If you change the name of a field, the field picker adapts to the new name but you might want to add an alias parameter with the field’s old name. That parameter provides alternative names for a field that might appear in the URL for a query. It can be useful in cases when field names in a model change, but some people have shared links to data and you want to keep those pre-existing URLs functioning.

view_label (Explore)

An Explore’s view_label parameter changes how the group of fields from an Explore’s base view is labeled in the field picker without changing how the Explore and its fields are referenced in LookML.

As an example, if you join a view order_facts to an Explore called order_items, you can use the view_label parameter to set the label that Looker displays for the order_facts view in the field picker as follows:

explore: order_items { label: "Order Items" join: order_facts { view_label: "Orders and more" relationship: many_to_one sql_on: ${order_facts.order_id} = ${order_items.order_id} ;; } }

In this example, the order_facts view appears as Orders and more in the field picker of the Order Items Explore:

view_label (join)

A join’s view_label parameter lets you group fields from one view under another view’s name in the field picker. If you do not explicitly add a view_label to a join, the view_label defaults to the name of the join.

For example, suppose you are joining the products view to the product_facts Explore:

explore: product_facts { join: products { type: left_outer sql_on: ${product_facts.product_id} = ${products.id} ;; relationship: many_to_one } }

In this example, since a view label is not specified, the fields from the products view are grouped under the Products view label in the field picker, separate from the Product Facts view:

The fields from the Product view are grouped under the Product view label by default.

You can use the view_label parameter to add a view label to the joined products view, as in the following example:

explore: product_facts { join: products { view_label: "Product Facts" type: left_outer sql_on: ${product_facts.product_id} = ${products.id} ;; relationship: many_to_one } }

This groups the fields from the products view under the view label Product Facts in the field picker:

The fields from the Product view are grouped under the Product Facts view label.

label (view)

A view’s label parameter changes how the view is labeled in the field picker without changing how it is referenced in LookML. If not specified, the label defaults to the name of the view. Unlike view_label (Explore) and view_label (Join), this parameter affects all Explores that use the view.

As an example, you can use the label parameter to specify a label for the inventory_items view as follows:

view: inventory_items { label: "Items in Inventory" sql_table_name: inventory_items ;; }

In this example, the field picker displays the label Items in Inventory for the inventory_items view, rather than the default label Inventory Items:

description (field)

You can add a description to any field. For BigQuery connections, if you generate a LookML project from your database, Looker will autopopulate field descriptions with the descriptions from your BigQuery column metadata, if any.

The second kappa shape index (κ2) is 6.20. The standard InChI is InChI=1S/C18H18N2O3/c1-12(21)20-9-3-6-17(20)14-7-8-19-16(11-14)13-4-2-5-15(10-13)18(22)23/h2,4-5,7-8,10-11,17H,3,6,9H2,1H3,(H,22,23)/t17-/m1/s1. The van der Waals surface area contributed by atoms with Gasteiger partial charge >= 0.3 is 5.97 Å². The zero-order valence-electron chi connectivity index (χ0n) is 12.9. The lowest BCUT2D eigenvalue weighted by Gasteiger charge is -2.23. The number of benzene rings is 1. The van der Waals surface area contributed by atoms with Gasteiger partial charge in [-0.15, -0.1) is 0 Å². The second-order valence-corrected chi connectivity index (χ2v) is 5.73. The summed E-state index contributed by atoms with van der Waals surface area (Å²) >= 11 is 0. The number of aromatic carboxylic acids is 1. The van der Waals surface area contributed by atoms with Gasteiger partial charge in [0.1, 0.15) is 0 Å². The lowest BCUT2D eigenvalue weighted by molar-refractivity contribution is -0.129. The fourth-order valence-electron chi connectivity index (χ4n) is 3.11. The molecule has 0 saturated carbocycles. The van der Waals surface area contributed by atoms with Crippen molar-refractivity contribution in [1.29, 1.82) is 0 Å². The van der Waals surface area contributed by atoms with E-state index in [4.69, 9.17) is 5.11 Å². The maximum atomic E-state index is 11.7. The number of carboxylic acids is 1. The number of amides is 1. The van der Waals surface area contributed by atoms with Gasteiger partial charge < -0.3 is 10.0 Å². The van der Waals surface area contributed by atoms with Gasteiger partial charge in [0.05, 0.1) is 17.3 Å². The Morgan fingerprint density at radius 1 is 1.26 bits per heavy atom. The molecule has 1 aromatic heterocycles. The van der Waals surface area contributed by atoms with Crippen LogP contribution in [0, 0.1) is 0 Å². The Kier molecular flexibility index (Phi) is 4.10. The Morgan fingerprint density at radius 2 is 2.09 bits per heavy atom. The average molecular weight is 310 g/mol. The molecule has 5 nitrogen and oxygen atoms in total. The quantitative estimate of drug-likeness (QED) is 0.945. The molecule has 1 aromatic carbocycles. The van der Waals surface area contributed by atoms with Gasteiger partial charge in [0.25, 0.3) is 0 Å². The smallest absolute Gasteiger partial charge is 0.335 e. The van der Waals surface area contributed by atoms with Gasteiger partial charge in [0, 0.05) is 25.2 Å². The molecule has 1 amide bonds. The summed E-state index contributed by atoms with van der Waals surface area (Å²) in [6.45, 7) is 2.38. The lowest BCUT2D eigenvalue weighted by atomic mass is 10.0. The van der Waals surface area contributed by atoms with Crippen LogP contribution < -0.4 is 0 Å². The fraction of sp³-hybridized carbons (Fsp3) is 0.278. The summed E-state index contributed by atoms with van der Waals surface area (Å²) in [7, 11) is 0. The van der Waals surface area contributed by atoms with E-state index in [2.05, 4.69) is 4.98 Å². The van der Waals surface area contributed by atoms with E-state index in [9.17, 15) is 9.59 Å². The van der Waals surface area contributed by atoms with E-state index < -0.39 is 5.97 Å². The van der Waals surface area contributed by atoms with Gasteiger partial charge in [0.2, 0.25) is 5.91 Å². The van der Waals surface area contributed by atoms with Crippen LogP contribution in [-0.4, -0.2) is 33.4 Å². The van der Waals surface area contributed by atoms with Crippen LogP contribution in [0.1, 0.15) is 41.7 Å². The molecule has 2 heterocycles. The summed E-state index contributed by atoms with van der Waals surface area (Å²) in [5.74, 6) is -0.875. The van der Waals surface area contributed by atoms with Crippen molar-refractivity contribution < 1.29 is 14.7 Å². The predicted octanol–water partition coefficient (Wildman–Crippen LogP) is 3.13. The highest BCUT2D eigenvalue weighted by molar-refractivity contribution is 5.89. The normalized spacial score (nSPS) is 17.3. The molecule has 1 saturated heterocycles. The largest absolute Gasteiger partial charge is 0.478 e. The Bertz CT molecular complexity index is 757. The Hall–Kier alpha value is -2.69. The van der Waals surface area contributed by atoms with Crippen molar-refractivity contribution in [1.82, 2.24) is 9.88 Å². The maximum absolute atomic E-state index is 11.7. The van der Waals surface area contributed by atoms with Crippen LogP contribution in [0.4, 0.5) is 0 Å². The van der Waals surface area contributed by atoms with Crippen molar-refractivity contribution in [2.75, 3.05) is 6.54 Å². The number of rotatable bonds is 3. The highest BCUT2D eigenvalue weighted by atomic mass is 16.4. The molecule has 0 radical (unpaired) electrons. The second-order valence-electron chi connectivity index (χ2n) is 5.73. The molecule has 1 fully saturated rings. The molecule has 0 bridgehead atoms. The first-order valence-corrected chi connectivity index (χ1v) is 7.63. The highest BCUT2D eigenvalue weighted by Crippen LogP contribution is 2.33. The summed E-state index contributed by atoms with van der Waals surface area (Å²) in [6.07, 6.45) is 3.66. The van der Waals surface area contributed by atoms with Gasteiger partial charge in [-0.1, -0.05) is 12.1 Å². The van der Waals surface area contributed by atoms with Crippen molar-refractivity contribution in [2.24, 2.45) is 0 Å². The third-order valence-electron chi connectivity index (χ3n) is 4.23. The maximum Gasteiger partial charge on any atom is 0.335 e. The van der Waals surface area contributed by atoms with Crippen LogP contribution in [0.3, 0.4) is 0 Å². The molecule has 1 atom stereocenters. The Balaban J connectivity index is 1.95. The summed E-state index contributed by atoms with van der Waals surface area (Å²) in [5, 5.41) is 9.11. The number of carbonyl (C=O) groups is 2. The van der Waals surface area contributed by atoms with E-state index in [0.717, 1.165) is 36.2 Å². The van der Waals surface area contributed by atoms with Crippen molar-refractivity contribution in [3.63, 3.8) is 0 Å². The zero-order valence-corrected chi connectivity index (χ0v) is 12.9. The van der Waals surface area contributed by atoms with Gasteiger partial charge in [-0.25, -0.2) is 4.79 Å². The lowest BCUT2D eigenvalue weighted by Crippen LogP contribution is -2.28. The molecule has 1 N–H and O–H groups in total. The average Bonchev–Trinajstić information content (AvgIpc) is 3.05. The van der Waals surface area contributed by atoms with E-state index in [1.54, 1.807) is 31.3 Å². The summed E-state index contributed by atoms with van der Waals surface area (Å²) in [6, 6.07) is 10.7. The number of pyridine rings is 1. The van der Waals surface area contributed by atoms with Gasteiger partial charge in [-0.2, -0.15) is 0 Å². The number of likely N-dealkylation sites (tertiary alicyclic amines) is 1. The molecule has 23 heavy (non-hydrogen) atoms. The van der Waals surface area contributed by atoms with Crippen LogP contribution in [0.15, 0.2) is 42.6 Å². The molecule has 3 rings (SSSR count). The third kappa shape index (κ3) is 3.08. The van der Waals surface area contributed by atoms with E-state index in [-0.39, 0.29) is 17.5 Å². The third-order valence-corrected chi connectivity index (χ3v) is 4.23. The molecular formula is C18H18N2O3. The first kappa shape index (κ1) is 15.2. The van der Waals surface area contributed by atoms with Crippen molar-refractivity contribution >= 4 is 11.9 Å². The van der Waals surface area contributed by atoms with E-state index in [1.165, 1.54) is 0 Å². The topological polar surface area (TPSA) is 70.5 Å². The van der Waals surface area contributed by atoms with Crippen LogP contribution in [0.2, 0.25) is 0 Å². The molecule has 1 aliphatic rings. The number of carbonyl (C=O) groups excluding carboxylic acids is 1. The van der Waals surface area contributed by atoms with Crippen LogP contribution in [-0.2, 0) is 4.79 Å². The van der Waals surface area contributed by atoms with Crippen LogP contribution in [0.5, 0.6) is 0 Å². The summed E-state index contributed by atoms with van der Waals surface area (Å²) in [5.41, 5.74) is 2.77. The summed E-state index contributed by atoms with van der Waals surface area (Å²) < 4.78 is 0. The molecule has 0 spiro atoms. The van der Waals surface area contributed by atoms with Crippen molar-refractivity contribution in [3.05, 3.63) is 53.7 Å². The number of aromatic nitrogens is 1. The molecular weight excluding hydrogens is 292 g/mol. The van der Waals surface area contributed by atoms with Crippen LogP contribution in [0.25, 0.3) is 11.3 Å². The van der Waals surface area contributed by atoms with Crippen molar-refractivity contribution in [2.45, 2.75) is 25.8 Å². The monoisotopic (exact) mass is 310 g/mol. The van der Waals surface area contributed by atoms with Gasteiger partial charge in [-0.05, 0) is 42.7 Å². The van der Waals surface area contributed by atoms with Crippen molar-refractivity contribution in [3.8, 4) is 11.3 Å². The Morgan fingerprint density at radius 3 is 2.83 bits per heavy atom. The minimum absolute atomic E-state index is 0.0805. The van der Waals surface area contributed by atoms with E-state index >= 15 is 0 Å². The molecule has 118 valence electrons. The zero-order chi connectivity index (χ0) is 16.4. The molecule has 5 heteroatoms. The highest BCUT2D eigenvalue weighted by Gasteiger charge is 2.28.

The user can see this description in multiple places. Looker displays the description when the user selects the information icon to the right of the field name in the field picker:

In addition, Looker also displays the description when the user hovers over the column name in a table or table chart visualization in an Explore, a dashboard, or a Look:

hidden (field)

By default, fields specified in a view will be displayed in the field picker. The field’s hidden parameter hides a field in the field picker.

Hidden fields can still be accessed in the UI if they are manually added to the URL and will show up in some Looker windows. Therefore, think of hidden as a way to keep the field picker clean, and not as a security feature.

As an example, adding the LookML code hidden: yes to the LookML for the product_id dimension in the following example hides the Product ID dimension from the field picker:

dimension: product_id { hidden: yes type: number sql: ${TABLE}.product_id ;; }

fields (field)

The fields parameter enables you to specify which fields from an Explore’s base view and joins are exposed in the field picker. If you do not use the fields parameter, Looker exposes all fields.

To specify the fields you want to display in the field picker, use a comma-separated list of fields or sets. To specify the fields you want to hide from the field picker, use the set ALL_FIELDS* with a comma-separated list of the fields or sets to be excluded, with a hyphen (-) preceding each.

As an example, you can use the following LookML code to display only a selection of fields from the aircraft Explore in the field picker:

explore: aircraft { fields: [ aircraft.aircraft_model_code, aircraft.aircraft_engine_code, aircraft.count, aircraft.city, aircraft.country, aircraft.zip, ] }

In this example, the Aircraft Explore displays only the Aircraft Model Code, Aircraft Engine Code, City, Country, and Zip dimensions and the Count measure in the field picker:

label (field)

A field’s label parameter lets you change how a field name will appear in the field picker without changing how it is referenced in LookML. If no label is specified, the label defaults to the name of the field.

As an example, you can use the label parameter to set a label for the cost dimension as follows:

dimension: cost { label: "price" type: number sql: ${TABLE}.cost ;; }

In this example, the Cost dimension has the label price in the field picker:

view_label (field)

A field’s view_label parameter lets you change the name of the view under which the field is listed in the field picker without changing how it is referenced in LookML. If no label is specified, the field appears under the label for the view in which it is defined.

As an example, you can use the view_label parameter as follows to specify a view label for the cost dimension:

dimension: cost { view_label: "Cost Information" type: number sql: ${TABLE}.cost ;; }

In this example, Looker displays the Cost dimension under the Cost Information view label in the field picker:

group_label (field)

The group_label parameter lets you combine fields together in a common drop-down list within a view in the field picker.

In this example, the Shipping Info group includes the fields Shipping City, Shipping Country, and Shipping State:

The Shipping Info group in the field picker of an Explore.

group_item_label (field)

When fields are shown under a group label, they might not need to have their full field names or labels displayed in the field picker. In the example shown previously for group_label (field), the group label already indicates that the fields pertain to shipping. In cases like this, you can add the group_item_label parameter to each of these grouped fields to change how they look under the group label.

In this example, the Shipping Info group includes the fields City, Country, and State:

The Shipping Info group in the field picker of an Explore.